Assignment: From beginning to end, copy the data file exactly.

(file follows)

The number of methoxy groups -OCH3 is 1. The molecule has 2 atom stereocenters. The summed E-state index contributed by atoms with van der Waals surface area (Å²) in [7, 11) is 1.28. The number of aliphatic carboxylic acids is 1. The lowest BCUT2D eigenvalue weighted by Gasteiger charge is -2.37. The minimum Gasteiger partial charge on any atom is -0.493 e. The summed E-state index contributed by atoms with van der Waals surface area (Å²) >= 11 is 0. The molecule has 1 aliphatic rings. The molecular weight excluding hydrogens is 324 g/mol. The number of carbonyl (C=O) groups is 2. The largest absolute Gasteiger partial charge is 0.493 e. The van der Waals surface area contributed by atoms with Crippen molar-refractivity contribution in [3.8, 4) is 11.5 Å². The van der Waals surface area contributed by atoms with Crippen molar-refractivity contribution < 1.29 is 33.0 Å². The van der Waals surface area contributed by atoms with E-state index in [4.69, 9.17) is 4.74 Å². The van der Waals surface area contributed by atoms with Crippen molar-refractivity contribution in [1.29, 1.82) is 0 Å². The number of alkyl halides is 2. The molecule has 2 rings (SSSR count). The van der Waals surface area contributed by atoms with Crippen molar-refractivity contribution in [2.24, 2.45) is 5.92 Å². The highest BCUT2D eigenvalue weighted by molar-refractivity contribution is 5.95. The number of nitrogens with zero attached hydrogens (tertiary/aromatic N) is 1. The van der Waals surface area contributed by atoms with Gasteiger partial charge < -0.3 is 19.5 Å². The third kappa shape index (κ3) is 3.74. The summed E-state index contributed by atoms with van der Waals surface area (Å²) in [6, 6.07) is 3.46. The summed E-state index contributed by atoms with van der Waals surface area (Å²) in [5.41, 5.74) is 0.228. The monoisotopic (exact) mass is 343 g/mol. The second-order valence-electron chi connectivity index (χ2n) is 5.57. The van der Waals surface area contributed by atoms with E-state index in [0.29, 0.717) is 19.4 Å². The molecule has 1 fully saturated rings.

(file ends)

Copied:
The number of methoxy groups -OCH3 is 1. The molecule has 2 atom stereocenters. The summed E-state index contributed by atoms with van der Waals surface area (Å²) in [7, 11) is 1.28. The number of aliphatic carboxylic acids is 1. The lowest BCUT2D eigenvalue weighted by Gasteiger charge is -2.37. The minimum Gasteiger partial charge on any atom is -0.493 e. The summed E-state index contributed by atoms with van der Waals surface area (Å²) >= 11 is 0. The molecule has 1 aliphatic rings. The molecular weight excluding hydrogens is 324 g/mol. The number of carbonyl (C=O) groups is 2. The largest absolute Gasteiger partial charge is 0.493 e. The van der Waals surface area contributed by atoms with Crippen molar-refractivity contribution in [3.8, 4) is 11.5 Å². The van der Waals surface area contributed by atoms with Crippen molar-refractivity contribution < 1.29 is 33.0 Å². The van der Waals surface area contributed by atoms with E-state index in [4.69, 9.17) is 4.74 Å². The van der Waals surface area contributed by atoms with Crippen molar-refractivity contribution in [1.29, 1.82) is 0 Å². The number of alkyl halides is 2. The molecule has 2 rings (SSSR count). The van der Waals surface area contributed by atoms with Crippen molar-refractivity contribution in [2.24, 2.45) is 5.92 Å². The highest BCUT2D eigenvalue weighted by molar-refractivity contribution is 5.95. The number of nitrogens with zero attached hydrogens (tertiary/aromatic N) is 1. The van der Waals surface area contributed by atoms with Gasteiger partial charge < -0.3 is 19.5 Å². The third kappa shape index (κ3) is 3.74. The summed E-state index contributed by atoms with van der Waals surface area (Å²) in [6, 6.07) is 3.46. The summed E-state index contributed by atoms with van der Waals surface area (Å²) in [5.41, 5.74) is 0.228. The monoisotopic (exact) mass is 343 g/mol. The second-order valence-electron chi connectivity index (χ2n) is 5.57. The van der Waals surface area contributed by atoms with E-state index in [0.29, 0.717) is 19.4 Å². The molecule has 1 fully saturated rings.